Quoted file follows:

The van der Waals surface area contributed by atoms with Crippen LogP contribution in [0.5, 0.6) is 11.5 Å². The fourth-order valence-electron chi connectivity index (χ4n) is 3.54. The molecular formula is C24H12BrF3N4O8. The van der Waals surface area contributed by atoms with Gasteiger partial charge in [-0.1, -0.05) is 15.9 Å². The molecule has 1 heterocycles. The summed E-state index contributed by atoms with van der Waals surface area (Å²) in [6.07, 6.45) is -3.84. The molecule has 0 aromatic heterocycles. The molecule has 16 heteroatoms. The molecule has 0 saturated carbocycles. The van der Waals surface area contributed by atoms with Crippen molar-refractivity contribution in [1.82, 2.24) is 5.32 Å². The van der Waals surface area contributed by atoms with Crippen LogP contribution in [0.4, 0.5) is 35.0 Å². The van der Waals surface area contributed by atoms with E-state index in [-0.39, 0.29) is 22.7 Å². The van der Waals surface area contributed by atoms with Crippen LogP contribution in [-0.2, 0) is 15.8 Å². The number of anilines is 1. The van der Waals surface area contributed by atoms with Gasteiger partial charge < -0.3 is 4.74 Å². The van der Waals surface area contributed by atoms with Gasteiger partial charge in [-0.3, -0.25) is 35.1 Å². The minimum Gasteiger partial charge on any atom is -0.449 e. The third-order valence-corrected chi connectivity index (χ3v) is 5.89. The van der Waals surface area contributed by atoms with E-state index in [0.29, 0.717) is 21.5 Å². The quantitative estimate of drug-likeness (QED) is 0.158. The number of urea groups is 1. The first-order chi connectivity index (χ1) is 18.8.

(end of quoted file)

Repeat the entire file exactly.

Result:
The van der Waals surface area contributed by atoms with Crippen LogP contribution in [0.5, 0.6) is 11.5 Å². The fourth-order valence-electron chi connectivity index (χ4n) is 3.54. The molecular formula is C24H12BrF3N4O8. The van der Waals surface area contributed by atoms with Gasteiger partial charge in [-0.1, -0.05) is 15.9 Å². The molecule has 1 heterocycles. The summed E-state index contributed by atoms with van der Waals surface area (Å²) in [6.07, 6.45) is -3.84. The molecule has 0 aromatic heterocycles. The molecule has 16 heteroatoms. The molecule has 0 saturated carbocycles. The van der Waals surface area contributed by atoms with Crippen molar-refractivity contribution in [1.82, 2.24) is 5.32 Å². The van der Waals surface area contributed by atoms with Crippen LogP contribution in [0.4, 0.5) is 35.0 Å². The van der Waals surface area contributed by atoms with E-state index in [-0.39, 0.29) is 22.7 Å². The van der Waals surface area contributed by atoms with Crippen LogP contribution in [-0.2, 0) is 15.8 Å². The number of anilines is 1. The van der Waals surface area contributed by atoms with Gasteiger partial charge < -0.3 is 4.74 Å². The van der Waals surface area contributed by atoms with Gasteiger partial charge in [-0.3, -0.25) is 35.1 Å². The minimum Gasteiger partial charge on any atom is -0.449 e. The third-order valence-corrected chi connectivity index (χ3v) is 5.89. The van der Waals surface area contributed by atoms with E-state index in [0.29, 0.717) is 21.5 Å². The quantitative estimate of drug-likeness (QED) is 0.158. The number of urea groups is 1. The first-order chi connectivity index (χ1) is 18.8.